Since I shared a couple of weeks ago about the uncertainty and anxiety I’ve been feeling regarding health (among other things), I wanted to come in this week to follow up with another quick comment on hope.
One of my favorite quotes about hope comes from C.S. Lewis in Mere Christianity, and I come back to his definition often in my thoughts.
“Hope is one of the Theological virtues. This means that a continual looking forward to the eternal world is not (as some modern people think) a form of escapism or wishful thinking, but one of the things a Christian is meant to do. It does not mean that we are to leave the present world as it is. If you read history you will find that the Christians who did most for the present world were just those who thought most of the next. The Apostles themselves, who set on foot the conversion of the Roman Empire, the great men who built up the Middle Ages, the English Evangelicals who abolished the Slave Trade, all left their mark on Earth, precisely because their minds were occupied with Heaven.
It is since Christians have largely ceased to think of the other world that they have become so ineffective in this. Aim at Heaven and you will get earth “thrown in”: aim at earth and you will get neither.”
I could easily just quote this whole chapter on hope and call it good, but I’ll stop there (though I really encourage you to go look up the short chapter).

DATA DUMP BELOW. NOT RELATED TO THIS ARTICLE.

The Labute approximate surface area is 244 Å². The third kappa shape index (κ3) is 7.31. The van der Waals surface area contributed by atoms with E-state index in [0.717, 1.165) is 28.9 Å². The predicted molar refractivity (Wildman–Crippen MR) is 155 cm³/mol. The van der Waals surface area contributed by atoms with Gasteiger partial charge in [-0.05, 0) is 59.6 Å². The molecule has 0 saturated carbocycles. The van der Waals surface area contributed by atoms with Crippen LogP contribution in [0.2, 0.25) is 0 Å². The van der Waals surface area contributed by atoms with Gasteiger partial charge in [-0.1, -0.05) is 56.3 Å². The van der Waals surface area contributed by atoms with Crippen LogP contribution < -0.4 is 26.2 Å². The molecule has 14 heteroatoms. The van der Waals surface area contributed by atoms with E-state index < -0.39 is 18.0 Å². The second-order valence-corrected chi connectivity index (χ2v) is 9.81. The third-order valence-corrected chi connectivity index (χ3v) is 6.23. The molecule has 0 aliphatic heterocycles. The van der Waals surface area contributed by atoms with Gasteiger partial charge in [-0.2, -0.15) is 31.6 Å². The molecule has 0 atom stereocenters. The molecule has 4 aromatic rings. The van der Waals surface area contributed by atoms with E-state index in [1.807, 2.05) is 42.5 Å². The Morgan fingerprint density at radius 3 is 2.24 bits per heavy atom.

I love his phrase “a continual looking forward to the eternal world.” When I see the word “hope” for this true meaning, then I see how excessively and wrongly used the word really is.
I can so easily confuse hope with wishful thinking, like C.S. Lewis says. I can “hope” for a nice vacation or good health or a husband or more money. But what part do those things really play in furthering the kingdom, and ultimately spending eternity with God?
If I’m looking forward to eternity with Christ, I should be putting all my effort into serving him. After all, God made us for his glory, so it only makes sense that we should live for his glory.
Our duty comes from his design, so our first obligation as believers is to show God’s value by being satisfied with all that He is for us and all He has for us. This is the essence of loving God and trusting Him and being thankful to Him. It is the root of all true obedience, especially loving others.
Now, don’t get me wrong. I have dreams and desires as much as the next person (maybe more – we have a professional daydreamer over here). And I don’t at all think God wants to squash those.
But I do think that by living for His glory, hoping and continually looking forward to eternity with Him, and being satisfied in Him, eventually God’s desires become our desires. And this is obviously the best thing for us, even if we can’t see where he’s going with things sometimes.
Hope and perseverance go together. Hope knows there is a goal and that the goal is worth pursuing, even through hardship and difficulty. Without hope, we have no perseverance.
So I guess this rambling is all to remind you (really, myself) to hope in Christ. As believers in Christ, looking forward to eternity will never let us down.